I will confess, here, to being something of a Randy Ambrosie skeptic at first.
When he was announced as the new Canadian Football League commissioner in July, after a lengthy search and amid rumours that the board of governors was shooting for a splashy big-name hire, it felt like a fallback position. Yes, Ambrosie had experience in leadership roles in Toronto’s financial services sector, but the most notable thing about the former offensive lineman was that he was an unabashed lover of the CFL. And, at his introductory press conference in Toronto, Ambrosie said his immediate plans amounted to a listening tour.
It was nice that the league had found someone who cared for it deeply, but given the CFL’s many challenges — more on those in a bit — the new commissioner was not exactly barrelling in with big plans for change.
But from that understated beginning, Ambrosie has quickly assembled an impressive body of work. The listening phase was brief, and in the weeks since the new guy has been a whirlwind of action. The big challenges remain, but Ambrosie is quite plainly not going to be the kind of commissioner who sits idly while problems overtake him.
The first indication that things were different came about a month into the job, when the CFL abruptly announced that it was changing the league’s replay-review policy. The previous system, where coaches had two replay challenges, with potential for a third if they won the first two, was replaced with a one-challenge-only rule.
Replay reviews have become a plague across almost all sports, and Ambrosie said his early feedback from fans was that they hated the system. Too many stoppages, and too many challenges that the coach didn’t expect to win but, hey, free challenge. So, he changed it. Just like that, in the middle of the season. A commissioner responding to the concerns of his fans? What madness is this?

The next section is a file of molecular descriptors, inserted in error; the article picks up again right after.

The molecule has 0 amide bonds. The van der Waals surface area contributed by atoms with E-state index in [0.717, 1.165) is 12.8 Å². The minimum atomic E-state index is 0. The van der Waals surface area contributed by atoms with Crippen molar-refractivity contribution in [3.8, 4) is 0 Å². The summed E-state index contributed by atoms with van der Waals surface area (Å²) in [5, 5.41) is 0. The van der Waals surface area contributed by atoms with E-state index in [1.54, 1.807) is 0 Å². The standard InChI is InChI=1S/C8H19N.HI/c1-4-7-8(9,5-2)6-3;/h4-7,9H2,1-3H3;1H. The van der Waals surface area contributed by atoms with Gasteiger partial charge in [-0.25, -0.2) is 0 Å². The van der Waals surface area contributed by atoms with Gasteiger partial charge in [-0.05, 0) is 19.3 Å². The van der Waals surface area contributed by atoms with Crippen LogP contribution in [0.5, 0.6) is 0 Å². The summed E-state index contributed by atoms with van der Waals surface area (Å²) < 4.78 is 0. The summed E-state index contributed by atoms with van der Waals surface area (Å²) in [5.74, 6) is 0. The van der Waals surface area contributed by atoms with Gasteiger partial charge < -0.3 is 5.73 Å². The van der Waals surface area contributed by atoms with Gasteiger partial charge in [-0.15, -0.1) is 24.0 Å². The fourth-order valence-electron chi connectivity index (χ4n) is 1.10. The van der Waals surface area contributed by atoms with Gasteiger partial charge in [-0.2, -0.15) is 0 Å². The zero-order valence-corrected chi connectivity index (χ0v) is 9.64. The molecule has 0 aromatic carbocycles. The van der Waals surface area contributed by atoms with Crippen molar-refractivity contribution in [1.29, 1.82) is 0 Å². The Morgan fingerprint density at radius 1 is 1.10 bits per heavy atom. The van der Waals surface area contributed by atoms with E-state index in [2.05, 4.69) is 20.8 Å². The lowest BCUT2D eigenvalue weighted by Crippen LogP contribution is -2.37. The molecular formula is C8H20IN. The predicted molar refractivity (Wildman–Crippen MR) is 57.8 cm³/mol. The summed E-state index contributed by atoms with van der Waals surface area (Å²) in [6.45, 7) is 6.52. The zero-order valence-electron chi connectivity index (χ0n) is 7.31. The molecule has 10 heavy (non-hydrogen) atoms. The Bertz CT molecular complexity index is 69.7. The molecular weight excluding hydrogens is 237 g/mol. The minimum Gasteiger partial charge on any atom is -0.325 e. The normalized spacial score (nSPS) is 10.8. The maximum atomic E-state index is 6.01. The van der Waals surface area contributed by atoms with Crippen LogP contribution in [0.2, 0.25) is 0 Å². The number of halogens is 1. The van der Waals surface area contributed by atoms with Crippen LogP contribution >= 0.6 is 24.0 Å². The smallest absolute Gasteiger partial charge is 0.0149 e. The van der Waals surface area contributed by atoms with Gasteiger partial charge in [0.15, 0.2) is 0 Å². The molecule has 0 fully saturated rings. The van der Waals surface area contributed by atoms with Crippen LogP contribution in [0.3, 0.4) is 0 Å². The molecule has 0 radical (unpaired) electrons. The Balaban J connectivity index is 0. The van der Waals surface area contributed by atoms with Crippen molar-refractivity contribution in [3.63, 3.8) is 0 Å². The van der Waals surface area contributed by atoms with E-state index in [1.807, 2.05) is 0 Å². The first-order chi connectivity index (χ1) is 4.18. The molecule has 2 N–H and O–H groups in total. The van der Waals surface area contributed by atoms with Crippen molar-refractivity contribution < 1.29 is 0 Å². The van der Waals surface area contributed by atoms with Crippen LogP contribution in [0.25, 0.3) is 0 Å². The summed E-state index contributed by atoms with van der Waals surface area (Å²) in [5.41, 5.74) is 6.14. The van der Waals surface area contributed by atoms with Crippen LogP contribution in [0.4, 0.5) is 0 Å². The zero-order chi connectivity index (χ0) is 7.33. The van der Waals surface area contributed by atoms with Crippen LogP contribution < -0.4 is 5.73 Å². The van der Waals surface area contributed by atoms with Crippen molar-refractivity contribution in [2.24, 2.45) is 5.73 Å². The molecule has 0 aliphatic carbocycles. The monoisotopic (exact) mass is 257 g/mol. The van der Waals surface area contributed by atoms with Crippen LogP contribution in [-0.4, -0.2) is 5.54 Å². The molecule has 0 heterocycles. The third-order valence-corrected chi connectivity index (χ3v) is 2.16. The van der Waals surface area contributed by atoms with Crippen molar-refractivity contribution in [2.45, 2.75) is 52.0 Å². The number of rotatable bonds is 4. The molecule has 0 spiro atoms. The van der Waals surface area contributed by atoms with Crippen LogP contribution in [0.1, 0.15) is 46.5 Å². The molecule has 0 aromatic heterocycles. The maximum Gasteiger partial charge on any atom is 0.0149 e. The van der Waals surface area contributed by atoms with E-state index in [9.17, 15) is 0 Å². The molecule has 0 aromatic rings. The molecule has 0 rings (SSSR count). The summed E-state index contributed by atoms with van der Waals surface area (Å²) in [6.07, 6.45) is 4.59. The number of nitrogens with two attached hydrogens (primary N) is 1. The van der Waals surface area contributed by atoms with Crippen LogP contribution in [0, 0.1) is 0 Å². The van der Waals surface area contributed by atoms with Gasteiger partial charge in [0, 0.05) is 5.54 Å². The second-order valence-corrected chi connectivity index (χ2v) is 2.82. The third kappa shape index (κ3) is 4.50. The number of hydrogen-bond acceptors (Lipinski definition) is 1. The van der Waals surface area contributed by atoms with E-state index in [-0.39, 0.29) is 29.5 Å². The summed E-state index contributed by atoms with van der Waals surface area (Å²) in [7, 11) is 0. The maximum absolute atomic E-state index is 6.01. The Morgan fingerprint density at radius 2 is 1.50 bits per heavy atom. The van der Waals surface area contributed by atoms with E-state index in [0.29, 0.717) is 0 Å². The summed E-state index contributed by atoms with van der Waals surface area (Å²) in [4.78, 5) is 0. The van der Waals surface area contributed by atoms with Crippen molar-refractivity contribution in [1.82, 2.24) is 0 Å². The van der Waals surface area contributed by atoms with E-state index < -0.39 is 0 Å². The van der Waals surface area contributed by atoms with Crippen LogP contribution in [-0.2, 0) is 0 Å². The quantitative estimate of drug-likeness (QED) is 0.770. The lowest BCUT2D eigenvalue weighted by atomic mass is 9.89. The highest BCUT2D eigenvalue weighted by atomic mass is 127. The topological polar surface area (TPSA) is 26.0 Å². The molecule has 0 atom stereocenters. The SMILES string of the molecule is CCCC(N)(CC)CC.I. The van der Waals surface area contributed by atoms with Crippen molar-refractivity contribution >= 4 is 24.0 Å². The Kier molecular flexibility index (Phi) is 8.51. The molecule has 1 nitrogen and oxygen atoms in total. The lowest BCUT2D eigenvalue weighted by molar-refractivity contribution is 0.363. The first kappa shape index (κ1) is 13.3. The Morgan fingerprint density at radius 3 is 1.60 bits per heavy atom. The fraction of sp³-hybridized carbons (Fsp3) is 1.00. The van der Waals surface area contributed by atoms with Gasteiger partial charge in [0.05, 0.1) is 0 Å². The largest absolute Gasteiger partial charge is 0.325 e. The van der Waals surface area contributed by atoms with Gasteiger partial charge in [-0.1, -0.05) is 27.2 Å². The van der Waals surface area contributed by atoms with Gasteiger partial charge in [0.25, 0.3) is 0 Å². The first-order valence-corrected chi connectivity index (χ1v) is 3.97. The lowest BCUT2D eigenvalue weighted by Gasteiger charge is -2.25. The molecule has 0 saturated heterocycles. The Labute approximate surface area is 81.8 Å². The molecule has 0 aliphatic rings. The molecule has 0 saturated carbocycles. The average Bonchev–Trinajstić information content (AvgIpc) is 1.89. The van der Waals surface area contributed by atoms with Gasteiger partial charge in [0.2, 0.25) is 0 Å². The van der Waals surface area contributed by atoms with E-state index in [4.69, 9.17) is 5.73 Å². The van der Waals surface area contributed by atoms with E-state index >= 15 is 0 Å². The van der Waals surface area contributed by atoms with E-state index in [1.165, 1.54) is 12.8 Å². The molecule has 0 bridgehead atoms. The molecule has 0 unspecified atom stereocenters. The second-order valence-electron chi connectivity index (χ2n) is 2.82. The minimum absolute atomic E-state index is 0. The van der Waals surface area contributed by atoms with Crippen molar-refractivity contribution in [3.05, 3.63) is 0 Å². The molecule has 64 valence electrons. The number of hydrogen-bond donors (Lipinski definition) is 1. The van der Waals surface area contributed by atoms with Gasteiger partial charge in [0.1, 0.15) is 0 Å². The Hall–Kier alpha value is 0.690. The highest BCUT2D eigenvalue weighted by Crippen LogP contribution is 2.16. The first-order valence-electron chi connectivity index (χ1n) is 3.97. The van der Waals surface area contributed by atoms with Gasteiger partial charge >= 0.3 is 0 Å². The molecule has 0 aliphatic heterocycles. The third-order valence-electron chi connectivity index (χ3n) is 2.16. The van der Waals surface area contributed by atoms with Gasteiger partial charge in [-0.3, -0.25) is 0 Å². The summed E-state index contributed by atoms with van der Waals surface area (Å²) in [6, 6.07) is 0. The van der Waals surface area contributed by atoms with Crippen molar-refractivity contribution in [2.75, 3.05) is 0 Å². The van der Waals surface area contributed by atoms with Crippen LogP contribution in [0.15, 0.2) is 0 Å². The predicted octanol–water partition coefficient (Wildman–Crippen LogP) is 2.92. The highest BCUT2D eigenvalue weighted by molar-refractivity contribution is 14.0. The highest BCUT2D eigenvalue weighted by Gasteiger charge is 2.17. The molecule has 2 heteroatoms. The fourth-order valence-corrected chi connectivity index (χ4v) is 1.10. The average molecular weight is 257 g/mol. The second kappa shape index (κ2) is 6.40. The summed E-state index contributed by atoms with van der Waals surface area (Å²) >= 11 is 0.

This is exactly the kind of thing the CFL should be doing. Where the bigger pro leagues are forever tied up in knots about this or that rule change, and any change must go through layers of committees before implementation, the CFL has the advantage of being small and nimble. Why not act fast? The National Hockey League has been vowing to reduce the size of goalie equipment since Justin Trudeau was just a floppy-haired schoolteacher, and yet goalies are still out there wearing the equivalent of those sumo fat suits under their jerseys. (There’s also been plenty of condemnation of the NHL’s offside replay reviews, so expect that to be addressed by 2025.)
Ambrosie’s willingness to lead with his head was next on display with the Hamilton Tiger-Cats’ amazingly dim hiring of former Baylor football coach Art Briles. The news was announced in a press release on a Monday morning, and the Ticats front office that afternoon was defending the move to hire someone who had been fired last year amid a huge sexual-assault scandal. But Ambrosie went to Hamilton while the league’s public-relations team was in relative lockdown. By Monday evening, Briles was unhired, and by the following day, various members of Ticats management were praising Ambrosie for saving them from themselves. How to Kill a Scandal in 12 Hours, by Randy Ambrosie.
The commissioner has scored some easy wins, too, with the Diversity is Strength marketing campaign quickly unveiled in response to the violent protests in Charlottesville, Va., and his move this week to tacitly endorse the right of CFL players to peacefully protest. Referring to actions that took place during the national anthem, a statement from Ambrosie said, “We would absolutely respect our players’ rights to express their views this way, which is peaceful and does not disrupt our game in any way.” Many fans will disagree, but Ambrosie was at least getting out ahead of the issue.
In his most unexpected move — another mid-season change, this one eliminating contact during all practices — Ambrosie doesn’t have such an obvious victory. Taking action to limit injuries is laudable, but the question that looms over football is not whether players are getting a little too dinged up, it’s whether they can play for any length of time without putting themselves at serious risk of brain damage. Admittedly, the commissioner was never going to sort that out in his first two months on the job, so something is better than nothing.
In a conversation last week, Ambrosie said that part of the reason he had seemed so busy was that he was happy to let staff do the regular business of running the league. He was jumping in on the items that required urgency. This makes a lot of sense; there are certainly many leaders who come in thinking they know everything and quickly prove otherwise. (Casts eyes toward the White House.)
There will be other CFL fires that need dousing, plus the smouldering problems: the hilarious West-East power imbalance, and the attendance issues in Toronto, where the CFL renaissance remains on hold. Those things will take some serious work to solve. But we can say this for Ambrosie, on the evidence of his first three months: he’s going to try.
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